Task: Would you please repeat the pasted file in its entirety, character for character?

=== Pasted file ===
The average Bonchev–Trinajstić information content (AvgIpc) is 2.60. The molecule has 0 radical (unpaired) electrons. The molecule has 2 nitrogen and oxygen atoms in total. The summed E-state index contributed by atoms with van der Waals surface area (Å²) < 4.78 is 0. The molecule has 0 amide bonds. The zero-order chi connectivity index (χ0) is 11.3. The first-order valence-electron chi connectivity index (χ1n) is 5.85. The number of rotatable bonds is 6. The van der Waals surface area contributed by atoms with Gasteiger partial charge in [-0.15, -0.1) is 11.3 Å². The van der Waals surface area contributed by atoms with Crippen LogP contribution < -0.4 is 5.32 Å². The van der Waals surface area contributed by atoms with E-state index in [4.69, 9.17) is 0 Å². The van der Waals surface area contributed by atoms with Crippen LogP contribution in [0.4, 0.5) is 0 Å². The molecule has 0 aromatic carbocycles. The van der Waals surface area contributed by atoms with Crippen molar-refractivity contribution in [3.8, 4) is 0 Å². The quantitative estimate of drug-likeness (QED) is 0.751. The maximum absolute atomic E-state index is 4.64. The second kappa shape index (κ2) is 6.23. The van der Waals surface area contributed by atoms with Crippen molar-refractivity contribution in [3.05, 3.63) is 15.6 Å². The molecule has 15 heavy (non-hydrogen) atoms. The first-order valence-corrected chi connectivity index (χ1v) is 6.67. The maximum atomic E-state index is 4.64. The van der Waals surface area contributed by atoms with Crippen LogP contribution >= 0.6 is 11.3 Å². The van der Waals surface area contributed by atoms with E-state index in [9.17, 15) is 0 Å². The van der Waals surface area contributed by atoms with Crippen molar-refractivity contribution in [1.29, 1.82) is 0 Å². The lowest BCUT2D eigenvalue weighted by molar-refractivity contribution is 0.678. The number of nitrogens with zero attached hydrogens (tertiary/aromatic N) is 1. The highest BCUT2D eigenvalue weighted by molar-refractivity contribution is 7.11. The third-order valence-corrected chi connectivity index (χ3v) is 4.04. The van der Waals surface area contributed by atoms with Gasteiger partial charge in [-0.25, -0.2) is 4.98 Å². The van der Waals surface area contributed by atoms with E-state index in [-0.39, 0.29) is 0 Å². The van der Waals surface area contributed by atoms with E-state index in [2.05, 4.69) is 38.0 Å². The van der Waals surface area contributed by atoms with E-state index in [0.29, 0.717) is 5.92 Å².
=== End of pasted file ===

The average Bonchev–Trinajstić information content (AvgIpc) is 2.60. The molecule has 0 radical (unpaired) electrons. The molecule has 2 nitrogen and oxygen atoms in total. The summed E-state index contributed by atoms with van der Waals surface area (Å²) < 4.78 is 0. The molecule has 0 amide bonds. The zero-order chi connectivity index (χ0) is 11.3. The first-order valence-electron chi connectivity index (χ1n) is 5.85. The number of rotatable bonds is 6. The van der Waals surface area contributed by atoms with Gasteiger partial charge in [-0.15, -0.1) is 11.3 Å². The van der Waals surface area contributed by atoms with Crippen LogP contribution < -0.4 is 5.32 Å². The van der Waals surface area contributed by atoms with E-state index in [4.69, 9.17) is 0 Å². The van der Waals surface area contributed by atoms with Crippen LogP contribution in [0.4, 0.5) is 0 Å². The molecule has 0 aromatic carbocycles. The van der Waals surface area contributed by atoms with Crippen molar-refractivity contribution in [3.8, 4) is 0 Å². The quantitative estimate of drug-likeness (QED) is 0.751. The maximum absolute atomic E-state index is 4.64. The second kappa shape index (κ2) is 6.23. The van der Waals surface area contributed by atoms with Crippen molar-refractivity contribution in [3.05, 3.63) is 15.6 Å². The molecule has 15 heavy (non-hydrogen) atoms. The first-order valence-corrected chi connectivity index (χ1v) is 6.67. The maximum atomic E-state index is 4.64. The van der Waals surface area contributed by atoms with Crippen LogP contribution >= 0.6 is 11.3 Å². The van der Waals surface area contributed by atoms with E-state index in [9.17, 15) is 0 Å². The van der Waals surface area contributed by atoms with Crippen molar-refractivity contribution in [1.29, 1.82) is 0 Å². The lowest BCUT2D eigenvalue weighted by molar-refractivity contribution is 0.678. The number of nitrogens with zero attached hydrogens (tertiary/aromatic N) is 1. The highest BCUT2D eigenvalue weighted by molar-refractivity contribution is 7.11. The third-order valence-corrected chi connectivity index (χ3v) is 4.04. The van der Waals surface area contributed by atoms with Gasteiger partial charge in [-0.25, -0.2) is 4.98 Å². The van der Waals surface area contributed by atoms with E-state index in [-0.39, 0.29) is 0 Å². The van der Waals surface area contributed by atoms with E-state index in [2.05, 4.69) is 38.0 Å². The van der Waals surface area contributed by atoms with E-state index in [0.29, 0.717) is 5.92 Å².